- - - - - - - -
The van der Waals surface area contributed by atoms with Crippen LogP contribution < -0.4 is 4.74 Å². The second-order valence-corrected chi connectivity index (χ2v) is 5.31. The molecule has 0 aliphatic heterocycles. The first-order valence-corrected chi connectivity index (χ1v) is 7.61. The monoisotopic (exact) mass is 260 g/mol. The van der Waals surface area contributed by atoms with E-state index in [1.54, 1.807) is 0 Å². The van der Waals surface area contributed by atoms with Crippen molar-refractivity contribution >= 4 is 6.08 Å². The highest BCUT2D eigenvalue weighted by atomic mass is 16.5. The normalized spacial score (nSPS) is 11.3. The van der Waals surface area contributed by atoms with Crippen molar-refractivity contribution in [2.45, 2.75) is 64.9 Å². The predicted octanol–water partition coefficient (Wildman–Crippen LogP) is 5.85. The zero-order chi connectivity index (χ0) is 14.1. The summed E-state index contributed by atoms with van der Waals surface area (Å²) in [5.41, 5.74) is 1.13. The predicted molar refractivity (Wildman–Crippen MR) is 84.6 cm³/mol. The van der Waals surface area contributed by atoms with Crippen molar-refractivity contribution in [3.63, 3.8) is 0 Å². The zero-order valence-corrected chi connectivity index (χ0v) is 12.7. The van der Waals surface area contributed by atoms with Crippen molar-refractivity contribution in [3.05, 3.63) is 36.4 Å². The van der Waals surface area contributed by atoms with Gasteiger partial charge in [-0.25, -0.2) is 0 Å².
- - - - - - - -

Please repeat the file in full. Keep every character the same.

The van der Waals surface area contributed by atoms with Crippen LogP contribution < -0.4 is 4.74 Å². The second-order valence-corrected chi connectivity index (χ2v) is 5.31. The molecule has 0 aliphatic heterocycles. The first-order valence-corrected chi connectivity index (χ1v) is 7.61. The monoisotopic (exact) mass is 260 g/mol. The van der Waals surface area contributed by atoms with E-state index in [1.54, 1.807) is 0 Å². The van der Waals surface area contributed by atoms with Crippen molar-refractivity contribution >= 4 is 6.08 Å². The highest BCUT2D eigenvalue weighted by atomic mass is 16.5. The normalized spacial score (nSPS) is 11.3. The van der Waals surface area contributed by atoms with Crippen molar-refractivity contribution in [2.45, 2.75) is 64.9 Å². The predicted octanol–water partition coefficient (Wildman–Crippen LogP) is 5.85. The zero-order chi connectivity index (χ0) is 14.1. The summed E-state index contributed by atoms with van der Waals surface area (Å²) in [5.41, 5.74) is 1.13. The predicted molar refractivity (Wildman–Crippen MR) is 84.6 cm³/mol. The van der Waals surface area contributed by atoms with Crippen molar-refractivity contribution in [3.63, 3.8) is 0 Å². The zero-order valence-corrected chi connectivity index (χ0v) is 12.7. The van der Waals surface area contributed by atoms with Crippen molar-refractivity contribution in [3.05, 3.63) is 36.4 Å². The van der Waals surface area contributed by atoms with Gasteiger partial charge in [-0.25, -0.2) is 0 Å².